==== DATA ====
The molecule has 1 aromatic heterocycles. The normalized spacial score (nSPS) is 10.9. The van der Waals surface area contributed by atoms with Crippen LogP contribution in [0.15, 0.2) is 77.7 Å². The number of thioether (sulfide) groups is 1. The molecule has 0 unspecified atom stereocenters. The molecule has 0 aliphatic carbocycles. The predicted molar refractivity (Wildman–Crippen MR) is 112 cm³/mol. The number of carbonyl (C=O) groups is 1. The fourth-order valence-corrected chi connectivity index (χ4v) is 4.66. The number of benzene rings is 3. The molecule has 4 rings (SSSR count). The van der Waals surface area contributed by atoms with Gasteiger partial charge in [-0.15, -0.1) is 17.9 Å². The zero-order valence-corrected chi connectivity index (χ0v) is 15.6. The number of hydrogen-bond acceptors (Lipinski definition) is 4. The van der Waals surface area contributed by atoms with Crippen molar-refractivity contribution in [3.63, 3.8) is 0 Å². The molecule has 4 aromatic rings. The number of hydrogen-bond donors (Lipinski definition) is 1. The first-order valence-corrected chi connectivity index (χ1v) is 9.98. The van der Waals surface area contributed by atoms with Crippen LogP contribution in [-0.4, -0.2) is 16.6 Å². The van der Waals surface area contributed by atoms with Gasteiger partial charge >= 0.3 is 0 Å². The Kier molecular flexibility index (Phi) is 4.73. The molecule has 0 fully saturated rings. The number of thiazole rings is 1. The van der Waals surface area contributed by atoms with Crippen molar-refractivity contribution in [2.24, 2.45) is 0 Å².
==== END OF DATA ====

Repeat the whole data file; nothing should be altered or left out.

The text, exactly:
The molecule has 1 aromatic heterocycles. The normalized spacial score (nSPS) is 10.9. The van der Waals surface area contributed by atoms with Crippen LogP contribution in [0.15, 0.2) is 77.7 Å². The number of thioether (sulfide) groups is 1. The molecule has 0 unspecified atom stereocenters. The molecule has 0 aliphatic carbocycles. The predicted molar refractivity (Wildman–Crippen MR) is 112 cm³/mol. The number of carbonyl (C=O) groups is 1. The fourth-order valence-corrected chi connectivity index (χ4v) is 4.66. The number of benzene rings is 3. The molecule has 4 rings (SSSR count). The van der Waals surface area contributed by atoms with Gasteiger partial charge in [-0.15, -0.1) is 17.9 Å². The zero-order valence-corrected chi connectivity index (χ0v) is 15.6. The number of hydrogen-bond acceptors (Lipinski definition) is 4. The van der Waals surface area contributed by atoms with Crippen molar-refractivity contribution in [3.63, 3.8) is 0 Å². The molecule has 4 aromatic rings. The number of hydrogen-bond donors (Lipinski definition) is 1. The first-order valence-corrected chi connectivity index (χ1v) is 9.98. The van der Waals surface area contributed by atoms with Crippen LogP contribution in [-0.4, -0.2) is 16.6 Å². The van der Waals surface area contributed by atoms with Gasteiger partial charge >= 0.3 is 0 Å². The Kier molecular flexibility index (Phi) is 4.73. The molecule has 0 fully saturated rings. The number of thiazole rings is 1. The van der Waals surface area contributed by atoms with Crippen molar-refractivity contribution in [2.24, 2.45) is 0 Å².